15 Jan Phonological Awareness: The Building Blocks of Reading
What is Phonological Awareness?
Phonological awareness is the ability to hear, identify and say the separate parts of words such as rhymes, and letter sounds. Phonemic awareness is a sub-skill of phonological awareness. It is the ability to identify, say and manipulate the smallest sounds in words (phonemes).
The terms phonological awareness and phonemic awareness are sometimes interchanged even in academic papers, so it is not surprising that there is much confusion about their meanings.
Let’s clear up some of the confusion!
Phonological awareness can be considered an umbrella term, with phonemic awareness as one of the skills that comes under that umbrella.
Phonological Awareness Skills
- Recognising when words rhyme (e.g., “Do ‘cat’ and ‘shoe’ rhyme?”)
- Coming up with a word that rhymes (e.g., “What rhymes with ‘key’?”)
- Segmentation of words in sentences (e.g., “Clap for each word you hear in the sentence ‘The dog is furry.’”)
- Blending syllables (e.g., “I am going to say parts of a word. Tell me what the word is. ‘Pan-da.’”)
- Segmentation of syllables (e.g., “Clap for each syllable you hear in the word ‘refrigerator.’”)
- Deletion of syllables (e.g., “Say the word ‘strawberry. Now say it without saying ‘straw.’”)
- Identifying sounds in words (e.g., “What sound do you hear at the end of ‘tulip’?”)
- Blending sounds (e.g., “Put these sounds together to make a word. ‘D-oo-r.’”)
- Segmentation of sounds (e.g., “Tell me each sound you hear in the word ‘cat’?”)
- Deletion of sounds (e.g., “Say ‘chair.’ Now say it without the ‘ch.’”)
- Addition of sounds (e.g., “Say ‘cook.’ Now say it with an ‘e’ at the end.”)
- Manipulation of sounds (e.g., “Change the ‘s’ in ‘sad’ to a ‘d’ and say the new word.”)
Why is Phonological Awareness Important?
Phonological awareness is important because it is a basis for reading and literacy skills. Children begin to read by listening to others read aloud, then recognising sounds in words, sounding words out for themselves, recognising familiar words, and so on. By engaging in word play, children learn to recognise patterns among words and use this knowledge to read and build words. Phonological awareness has been shown in numerous studies to be one of the best predictors of initial reading progress. For more tips on reading with your child see our blog.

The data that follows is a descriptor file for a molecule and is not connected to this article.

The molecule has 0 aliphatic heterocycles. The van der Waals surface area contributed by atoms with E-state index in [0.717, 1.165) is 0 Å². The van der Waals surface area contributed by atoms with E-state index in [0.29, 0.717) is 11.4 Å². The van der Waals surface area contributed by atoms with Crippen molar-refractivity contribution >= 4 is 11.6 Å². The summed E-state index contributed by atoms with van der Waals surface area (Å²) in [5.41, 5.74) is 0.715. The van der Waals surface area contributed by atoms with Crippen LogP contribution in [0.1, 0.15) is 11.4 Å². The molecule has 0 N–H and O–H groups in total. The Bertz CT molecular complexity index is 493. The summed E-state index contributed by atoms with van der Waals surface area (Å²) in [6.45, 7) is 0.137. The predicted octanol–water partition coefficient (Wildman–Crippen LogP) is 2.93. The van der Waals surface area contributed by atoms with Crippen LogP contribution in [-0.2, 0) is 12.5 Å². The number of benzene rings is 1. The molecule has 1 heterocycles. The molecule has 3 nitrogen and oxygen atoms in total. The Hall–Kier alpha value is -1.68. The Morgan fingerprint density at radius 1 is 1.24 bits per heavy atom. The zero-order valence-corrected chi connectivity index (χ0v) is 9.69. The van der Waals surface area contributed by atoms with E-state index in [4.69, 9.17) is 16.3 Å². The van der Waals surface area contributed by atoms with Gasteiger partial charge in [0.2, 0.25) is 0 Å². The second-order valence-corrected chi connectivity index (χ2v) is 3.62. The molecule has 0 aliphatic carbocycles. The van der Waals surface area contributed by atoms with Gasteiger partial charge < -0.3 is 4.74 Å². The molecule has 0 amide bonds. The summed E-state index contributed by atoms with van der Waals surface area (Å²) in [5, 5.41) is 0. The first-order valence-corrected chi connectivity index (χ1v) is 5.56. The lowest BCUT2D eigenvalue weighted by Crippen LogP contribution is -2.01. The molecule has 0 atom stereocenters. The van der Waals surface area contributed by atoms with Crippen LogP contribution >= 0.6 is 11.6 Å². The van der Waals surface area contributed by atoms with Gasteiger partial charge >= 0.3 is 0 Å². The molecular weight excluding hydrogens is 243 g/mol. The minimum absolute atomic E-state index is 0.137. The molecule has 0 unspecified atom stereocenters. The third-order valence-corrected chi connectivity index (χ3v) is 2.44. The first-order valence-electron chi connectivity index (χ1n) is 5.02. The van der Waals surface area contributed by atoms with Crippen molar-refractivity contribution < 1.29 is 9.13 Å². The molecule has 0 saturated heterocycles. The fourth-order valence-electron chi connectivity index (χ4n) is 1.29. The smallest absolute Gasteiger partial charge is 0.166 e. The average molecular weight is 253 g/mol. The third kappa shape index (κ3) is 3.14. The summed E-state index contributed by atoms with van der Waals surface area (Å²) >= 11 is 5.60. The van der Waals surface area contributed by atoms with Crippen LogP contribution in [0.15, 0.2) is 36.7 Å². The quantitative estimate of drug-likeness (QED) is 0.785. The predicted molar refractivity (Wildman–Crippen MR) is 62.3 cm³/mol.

How can phonological awareness be improved?
Fortunately, phonological awareness is a learned skill so it can be taught. While some kids learn more quickly, others need more time and attention. If a child is struggling, activities that build sound skills — reading stories or singing songs with rhymes, practicing the alphabet by pointing out letters wherever you see them, playing word games — will help grow their phonological awareness. Parents should also check with teachers to ensure the school’s reading program includes the development of phonological awareness skills. With improved phonological awareness, children can perform better in reading, writing and overall learning. For more on literacy see our For the Love of Literacy blog.
10 Fun Phonological Awareness Activities
- Sing nursery rhymes with your child at home, in the car, or out and about. Nursery rhymes teach your child language, rhyme, repetition and rhythm.
- Games that encourage children to identify words that begin with a specific letter sound. For example, say, “I spy with my little eye a colour that starts with /r/.”
- Become a robot leader! Say this rhyme in a robot voice, sound out simple words, and have your child respond: “I am a robot. Can you help me? Can you tell me what I see? I see a /c/ /a/ /p/.” Encourage your child to repeat the rhyme in “robot talk” and then blend the final word to answer the robot’s question.
- Teach your child the separate sounds in their name. For example, ‘Tom’ has three sounds – ‘t – o – m’.
- Choose a sound and play the game ‘I went to the shop and I bought…’ For example, (using the sound /p/) ‘I went to the shop and I bought a puppy. I went to the shop and I bought a puppy and a pie’.
- For a trickier version, the next item must start with the last sound in the previous item. ‘I went to the shop and I bought a cup. I went to the shop and I bought a cup and a pig.’
- Mystery bag – fill with familiar objects, the child pull out an object, name it, clap the syllables – e.g. ‘lion’ – li-on, ‘ball’ – ball, ‘octopus’ – oct-o-pus
- When reading books to your child that contain rhyming words, emphasise the rhyming words as you read. Dr. Seuss books are great for this activity. See our We Love Books blog for more of our favourite books.
- Buy inexpensive beads and string at a craft store. Give your child some string and beads and have them tie a knot at one end. Say a word and have your child string one bead for each sound they hear in the word
- Guess-the-word game- Say a word broken up into sounds (e.g. mmmm-ooo-nnn) and have your child guess what word it is (e.g. moon).